An online poll of emergency physicians conducted by ACEP showed that 86 percent of respondents expect emergency department visits to rise over the next three years. This could be due, in part, to the Jan. 1, 2014, implementation of the Affordable Care Act (ACA). Additionally, 77 percent reported that their EDs are not equipped for such significant increases. (You can view the complete poll results at http://newsroom.acep.org/ACEP-Emergency-Visits-Up-Since-Implementation-of-ACA.)
“We conducted the poll to be sure that emergency departments had an understanding of future needs and that they will have the resources to meet the demand,” said Alex M. Rosenau, DO, FACEP, president of ACEP and senior vice chair of the department of emergency medicine at Lehigh Valley Health Network in Allentown, Pennsylvania.
The Issues at Hand
Although more Americans now have health care coverage, being covered doesn’t necessarily guarantee access. “Some people will have difficulty finding a primary care physician [PCP] because many have full schedules,” Dr. Rosenau said. “A delay in addressing chronic care can lead to acute emergencies.” Medicaid patients also commonly present to the ED because many PCPs, specialists, and urgent care centers typically don’t accept them due to low reimbursement. In fact, according to the poll, more than 35 percent of respondents are now seeing more Medicaid patients.
By 2020 there may be a shortage of up to 91,500 physicians; about half of these will be PCPs.1 The projected number of physicians will be insufficient to meet the needs of an aging population requiring more care. One factor creating this problem, Dr. Rosenau said, is that “the number of graduate medical education slots has been frozen for almost two decades.”
Care of patients with acute psychiatric illness is another growing problem. In the poll, 84 percent of respondents reported that these patients linger for days in the ED, waiting for a hospital bed—which clogs the ED system. “This is cruel and can lead to violent episodes,” Dr. Rosenau said. This occurs, in part, because few psychiatrists accept Medicaid or private insurance.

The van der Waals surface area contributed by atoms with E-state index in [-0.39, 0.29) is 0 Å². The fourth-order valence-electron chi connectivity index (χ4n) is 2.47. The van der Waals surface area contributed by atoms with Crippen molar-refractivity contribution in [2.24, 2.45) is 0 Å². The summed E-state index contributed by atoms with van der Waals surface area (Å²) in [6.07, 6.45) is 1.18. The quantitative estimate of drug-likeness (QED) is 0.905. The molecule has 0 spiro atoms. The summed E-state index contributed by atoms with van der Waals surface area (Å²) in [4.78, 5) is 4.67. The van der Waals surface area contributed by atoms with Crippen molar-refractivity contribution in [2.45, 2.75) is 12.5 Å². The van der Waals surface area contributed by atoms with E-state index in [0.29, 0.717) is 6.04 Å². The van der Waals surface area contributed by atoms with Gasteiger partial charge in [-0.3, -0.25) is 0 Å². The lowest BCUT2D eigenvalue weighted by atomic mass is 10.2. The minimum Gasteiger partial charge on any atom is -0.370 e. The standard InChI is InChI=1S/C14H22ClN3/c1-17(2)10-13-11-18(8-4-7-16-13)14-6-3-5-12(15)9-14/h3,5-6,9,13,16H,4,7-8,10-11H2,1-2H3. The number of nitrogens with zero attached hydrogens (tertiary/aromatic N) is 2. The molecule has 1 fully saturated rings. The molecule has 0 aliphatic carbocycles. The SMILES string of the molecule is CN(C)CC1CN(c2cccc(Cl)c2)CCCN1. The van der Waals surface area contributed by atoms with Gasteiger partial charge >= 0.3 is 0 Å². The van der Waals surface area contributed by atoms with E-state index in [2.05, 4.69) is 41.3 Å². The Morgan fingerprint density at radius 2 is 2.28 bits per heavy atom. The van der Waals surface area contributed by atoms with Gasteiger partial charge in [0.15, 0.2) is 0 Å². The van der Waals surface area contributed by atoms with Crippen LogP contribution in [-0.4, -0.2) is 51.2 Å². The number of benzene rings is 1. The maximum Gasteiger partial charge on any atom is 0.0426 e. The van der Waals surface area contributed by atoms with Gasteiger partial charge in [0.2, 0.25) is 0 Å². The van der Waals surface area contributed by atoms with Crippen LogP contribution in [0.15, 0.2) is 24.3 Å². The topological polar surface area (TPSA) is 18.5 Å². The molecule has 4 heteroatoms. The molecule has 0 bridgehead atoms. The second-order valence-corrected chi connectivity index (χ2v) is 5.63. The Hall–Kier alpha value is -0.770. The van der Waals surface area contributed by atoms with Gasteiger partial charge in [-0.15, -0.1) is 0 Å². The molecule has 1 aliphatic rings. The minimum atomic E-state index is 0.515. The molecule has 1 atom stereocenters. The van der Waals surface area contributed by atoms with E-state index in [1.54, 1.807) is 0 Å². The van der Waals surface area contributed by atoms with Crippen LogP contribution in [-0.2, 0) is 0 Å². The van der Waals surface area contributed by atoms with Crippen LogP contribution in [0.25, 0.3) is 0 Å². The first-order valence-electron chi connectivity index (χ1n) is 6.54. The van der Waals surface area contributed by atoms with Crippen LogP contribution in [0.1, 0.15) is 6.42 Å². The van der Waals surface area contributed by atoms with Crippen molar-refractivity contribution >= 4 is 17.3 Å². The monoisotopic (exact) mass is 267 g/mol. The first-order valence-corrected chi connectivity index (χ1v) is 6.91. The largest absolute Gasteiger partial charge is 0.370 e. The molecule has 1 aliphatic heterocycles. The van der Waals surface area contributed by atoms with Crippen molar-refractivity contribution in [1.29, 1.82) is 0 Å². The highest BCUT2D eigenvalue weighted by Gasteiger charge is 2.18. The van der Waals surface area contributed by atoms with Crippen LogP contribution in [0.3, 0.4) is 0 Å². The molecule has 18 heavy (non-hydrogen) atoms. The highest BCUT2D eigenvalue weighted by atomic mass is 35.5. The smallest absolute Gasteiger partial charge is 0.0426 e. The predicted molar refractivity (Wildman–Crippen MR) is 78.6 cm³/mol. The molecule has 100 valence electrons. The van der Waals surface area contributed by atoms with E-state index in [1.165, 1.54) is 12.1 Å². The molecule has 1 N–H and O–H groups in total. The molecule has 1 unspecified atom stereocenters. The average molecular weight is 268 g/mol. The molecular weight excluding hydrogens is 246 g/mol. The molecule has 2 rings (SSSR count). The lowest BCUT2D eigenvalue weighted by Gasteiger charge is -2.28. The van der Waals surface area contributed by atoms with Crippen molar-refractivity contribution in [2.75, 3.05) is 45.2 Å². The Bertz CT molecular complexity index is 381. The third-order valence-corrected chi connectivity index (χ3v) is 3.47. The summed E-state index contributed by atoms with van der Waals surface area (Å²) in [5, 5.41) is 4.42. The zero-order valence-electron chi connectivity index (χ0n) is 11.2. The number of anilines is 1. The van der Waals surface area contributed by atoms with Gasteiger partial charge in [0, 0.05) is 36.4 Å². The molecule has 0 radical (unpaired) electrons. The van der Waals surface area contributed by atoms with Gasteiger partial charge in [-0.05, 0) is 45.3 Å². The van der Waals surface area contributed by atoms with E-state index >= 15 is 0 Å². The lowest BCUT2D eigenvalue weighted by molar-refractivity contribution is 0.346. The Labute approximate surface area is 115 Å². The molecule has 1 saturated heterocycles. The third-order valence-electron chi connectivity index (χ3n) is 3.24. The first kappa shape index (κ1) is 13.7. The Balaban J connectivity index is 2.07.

According to Michael J. Gerardi, MD, FACEP, President-Elect of ACEP, senior vice president of Emergency Medical Associates, and director of pediatric emergency medicine at Morristown Medical Center in Morristown, New Jersey, many more psychiatric patients could go home if more acute care options, such as intensive outpatient programs, were available. In addition, he said, “Physicians are hesitant to discharge many patients who would be fine as an outpatient due to liability concerns.”
To resolve these issues, Dr. Rosenau and Dr. Gerardi advise:
- Enacting liability reform (which the poll ranked as the most important solution to improving emergency care)
- Urging the government to increase the number of paid slots for physician training
- Enticing psychiatrists to see more patients by increasing Medicaid rates to Medicare rates
- Using telemedicine to increase access to psychiatrists who have inadequate availability due to manpower shortages and limited insurance/federal/state program participation
- Increasing the number of intensive outpatient treatment centers and programs
- Increasing inpatient capacity
- Addressing unfunded mandates, such as EMTALA
Armed with the poll’s results, Dr. Rosenau and Dr. Gerardi urge ACEP members to share the information with individuals who have decision-making power (eg, state and federal legislators, medical societies, and hospital administrators). For an even greater impact, Dr. Rosenau and Dr. Gerardi recommend becoming involved in local politics or supporting your state’s medical society chapter.
Dr. Gerardi said that congressional representatives are willing to listen because emergency physicians care for many of their constituents. “Stories illustrating the data win the day inside the halls of Congress,” he said. “If you can’t visit your congressman, share your stories with ACEP, and we will take them to Washington, D.C., for you.”
ACEP is urging Congress to make a firm commitment to emergency medicine patients by holding a hearing to examine whether additional strains are occurring in the ED safety net as a consequence of ACA.
Dr. Rosenau maintains that all U.S. citizens deserve health care coverage. Of those polled, 34 percent believed that the ACA will have a positive impact on access to emergency care in the long term.
But in the near and middle term, there is a danger that there won’t be adequate infrastructure to ensure adequate care. “We need Congress to act,” Dr. Rosenau said. “Many politicians think emergency medicine contributes to the high cost of medical care, but ultimately, it is a valuable service for a reasonable price for 136 million people per year.”
“ACEP’s poll should be viewed as an alarm and a call to action,” Dr. Rosenau concluded.
Karen Appold is a writer in Pennsylvania